I re-read Speech 2 again yesterday. On pages 119-120 of Richard Crouter's (Cambridge) translation of On Religion we read the following:
As long as the first man was alone with homself and nature, the deity did indeed rule over him; it addressed the man in various ways, but h did not understand it, for he did not answer it; his paradise was beautiful and the stars shone down on him from a beautiful heaven, but the sens for the world did not open up within him; he did not even develop within his soul; but his heart was moved by a longing for a world, and so he gathered before him the animal creation to see if one might perhaps be formed from it. Since the deity recognized that his world would be nothing so long as man was alone, it created for him a partner, and now, for the first time, the world rose before his eyes. In the flesh and bone of his bone he discovered humanity, and in humanity the world. (My emphasis)
And then on the next page he writes:
All our history is contained in this saga ... In order to intuit the world and to have religion, man must first have found humanity, and he finds it only in love and through love.
The quotations are the bedrock for Schleiermacher for how human beings access and experience the Absolute.* His arguments go on for pages and pages, but it is fair to summarize with the above quotes: Feeling and Intuition ARE NOT subjective, individualistic matters. They are rooted in concrete histories, times and places. "The mind, if it is to produce and sustain religion, must be intuited in a world." So religion is foremost an inter-subjective experience. Moreover, this inter-subjectivity for Schleiermacher entails love. Inter-subjectivity for him, in order for religion to be possible, is by its nature a relationship of love. In other words, true religion depends on love.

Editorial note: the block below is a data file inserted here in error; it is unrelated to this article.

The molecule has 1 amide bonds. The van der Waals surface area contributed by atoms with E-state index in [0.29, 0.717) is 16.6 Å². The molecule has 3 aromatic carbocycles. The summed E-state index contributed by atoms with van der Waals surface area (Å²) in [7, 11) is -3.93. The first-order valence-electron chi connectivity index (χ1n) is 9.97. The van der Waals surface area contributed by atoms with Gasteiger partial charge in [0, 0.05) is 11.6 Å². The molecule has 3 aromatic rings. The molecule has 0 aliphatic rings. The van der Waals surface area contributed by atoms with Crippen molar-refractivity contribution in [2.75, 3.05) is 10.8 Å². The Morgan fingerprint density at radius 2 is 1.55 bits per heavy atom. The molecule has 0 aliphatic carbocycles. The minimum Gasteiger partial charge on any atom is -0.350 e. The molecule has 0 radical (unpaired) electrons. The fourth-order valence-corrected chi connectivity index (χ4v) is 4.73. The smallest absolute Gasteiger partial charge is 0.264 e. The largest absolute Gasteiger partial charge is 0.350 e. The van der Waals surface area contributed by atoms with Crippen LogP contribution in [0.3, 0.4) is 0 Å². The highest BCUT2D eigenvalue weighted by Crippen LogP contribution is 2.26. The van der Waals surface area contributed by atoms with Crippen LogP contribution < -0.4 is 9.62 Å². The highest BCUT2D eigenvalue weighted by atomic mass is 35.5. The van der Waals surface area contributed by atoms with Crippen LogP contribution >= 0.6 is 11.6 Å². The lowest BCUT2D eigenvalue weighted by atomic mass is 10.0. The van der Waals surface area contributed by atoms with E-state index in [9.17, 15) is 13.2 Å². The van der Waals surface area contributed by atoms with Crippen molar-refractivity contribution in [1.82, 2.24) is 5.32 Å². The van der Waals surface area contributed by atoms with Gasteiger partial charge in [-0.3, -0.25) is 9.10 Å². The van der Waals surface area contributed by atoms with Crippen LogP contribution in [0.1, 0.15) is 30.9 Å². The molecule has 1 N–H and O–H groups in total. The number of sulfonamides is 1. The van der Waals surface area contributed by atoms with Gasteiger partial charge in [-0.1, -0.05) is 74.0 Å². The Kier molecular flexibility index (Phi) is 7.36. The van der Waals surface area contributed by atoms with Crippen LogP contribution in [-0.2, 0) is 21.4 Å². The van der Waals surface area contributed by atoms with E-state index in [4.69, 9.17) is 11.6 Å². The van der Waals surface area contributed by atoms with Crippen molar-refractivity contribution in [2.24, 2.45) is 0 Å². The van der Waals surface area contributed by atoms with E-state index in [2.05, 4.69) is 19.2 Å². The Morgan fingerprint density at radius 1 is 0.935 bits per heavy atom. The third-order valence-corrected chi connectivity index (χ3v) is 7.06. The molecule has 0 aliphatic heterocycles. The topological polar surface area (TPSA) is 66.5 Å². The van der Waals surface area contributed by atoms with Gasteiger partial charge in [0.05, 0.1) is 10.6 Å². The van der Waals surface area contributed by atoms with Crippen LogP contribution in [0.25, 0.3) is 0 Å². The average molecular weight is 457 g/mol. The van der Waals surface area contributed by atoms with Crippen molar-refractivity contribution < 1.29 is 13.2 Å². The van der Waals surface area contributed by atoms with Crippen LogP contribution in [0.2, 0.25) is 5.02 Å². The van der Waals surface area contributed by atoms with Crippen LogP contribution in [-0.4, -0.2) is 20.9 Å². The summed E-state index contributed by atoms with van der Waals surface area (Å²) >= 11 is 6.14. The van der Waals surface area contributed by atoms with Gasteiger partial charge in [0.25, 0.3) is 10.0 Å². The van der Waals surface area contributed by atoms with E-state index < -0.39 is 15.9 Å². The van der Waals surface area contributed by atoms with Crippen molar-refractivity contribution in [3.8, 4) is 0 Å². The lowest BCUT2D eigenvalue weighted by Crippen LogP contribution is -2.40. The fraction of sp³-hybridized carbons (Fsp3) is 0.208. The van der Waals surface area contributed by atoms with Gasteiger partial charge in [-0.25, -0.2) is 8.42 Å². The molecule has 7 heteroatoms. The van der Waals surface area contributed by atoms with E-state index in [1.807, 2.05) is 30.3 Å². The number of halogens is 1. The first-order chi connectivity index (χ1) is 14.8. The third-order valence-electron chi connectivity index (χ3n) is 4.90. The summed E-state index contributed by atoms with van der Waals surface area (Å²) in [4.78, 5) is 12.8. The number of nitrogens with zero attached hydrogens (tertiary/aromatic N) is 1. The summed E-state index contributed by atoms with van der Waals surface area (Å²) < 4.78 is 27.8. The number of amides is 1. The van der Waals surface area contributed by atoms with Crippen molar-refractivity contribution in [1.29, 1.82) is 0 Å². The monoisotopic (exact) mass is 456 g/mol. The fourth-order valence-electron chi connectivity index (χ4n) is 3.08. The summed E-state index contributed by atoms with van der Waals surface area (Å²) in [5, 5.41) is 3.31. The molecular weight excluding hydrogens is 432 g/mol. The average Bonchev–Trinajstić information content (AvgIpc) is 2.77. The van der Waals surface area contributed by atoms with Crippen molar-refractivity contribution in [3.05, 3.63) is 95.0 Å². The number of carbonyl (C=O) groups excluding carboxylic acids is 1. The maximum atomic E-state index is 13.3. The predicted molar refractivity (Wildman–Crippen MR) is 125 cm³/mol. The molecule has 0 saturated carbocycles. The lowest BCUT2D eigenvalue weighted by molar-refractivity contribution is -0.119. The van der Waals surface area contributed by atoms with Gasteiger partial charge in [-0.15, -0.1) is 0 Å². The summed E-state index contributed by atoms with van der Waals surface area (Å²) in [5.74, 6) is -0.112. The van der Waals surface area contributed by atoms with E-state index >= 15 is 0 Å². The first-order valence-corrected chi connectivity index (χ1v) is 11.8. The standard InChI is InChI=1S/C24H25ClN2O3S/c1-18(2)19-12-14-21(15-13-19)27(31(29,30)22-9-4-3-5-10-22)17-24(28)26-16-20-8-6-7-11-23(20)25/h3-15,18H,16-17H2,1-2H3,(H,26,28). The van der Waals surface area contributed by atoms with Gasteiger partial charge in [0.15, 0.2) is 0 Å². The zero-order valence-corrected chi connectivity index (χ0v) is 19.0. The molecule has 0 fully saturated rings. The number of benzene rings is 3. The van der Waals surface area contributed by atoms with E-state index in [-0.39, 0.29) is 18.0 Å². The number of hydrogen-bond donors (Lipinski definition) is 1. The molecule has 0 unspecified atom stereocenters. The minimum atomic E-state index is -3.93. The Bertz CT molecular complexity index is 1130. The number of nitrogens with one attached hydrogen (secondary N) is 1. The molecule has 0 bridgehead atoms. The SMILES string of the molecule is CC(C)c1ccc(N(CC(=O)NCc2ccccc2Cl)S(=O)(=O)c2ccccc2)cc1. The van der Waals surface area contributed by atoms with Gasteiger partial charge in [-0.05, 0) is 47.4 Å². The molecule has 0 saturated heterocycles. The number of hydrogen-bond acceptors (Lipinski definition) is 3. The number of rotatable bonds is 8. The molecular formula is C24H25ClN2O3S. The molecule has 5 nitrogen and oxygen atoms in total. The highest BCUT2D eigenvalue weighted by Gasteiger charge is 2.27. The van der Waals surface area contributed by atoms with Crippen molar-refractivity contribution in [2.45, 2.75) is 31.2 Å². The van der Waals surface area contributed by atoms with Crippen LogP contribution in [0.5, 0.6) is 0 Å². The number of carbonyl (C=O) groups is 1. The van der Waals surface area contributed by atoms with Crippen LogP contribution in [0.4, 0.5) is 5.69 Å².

Now, in order to address my friend's point we need to see that love for Schleiermacher entails some kind of action, morality or duty. It cannot be just a warm, happy feeling. But we're making progress, are we not? Hopefully, I'll be able to address this point soon.
*Writing in his Romantic context, Schleiermacher and friends used terms like the Infinite, the Absolute and so on in attempt to encompass everything that anyone might consider a first principle. So the Absolute and the Infinite for Schleiermacher would have been God, but it would not be fair to substitute them with God because he was not making that identification in the Speeches.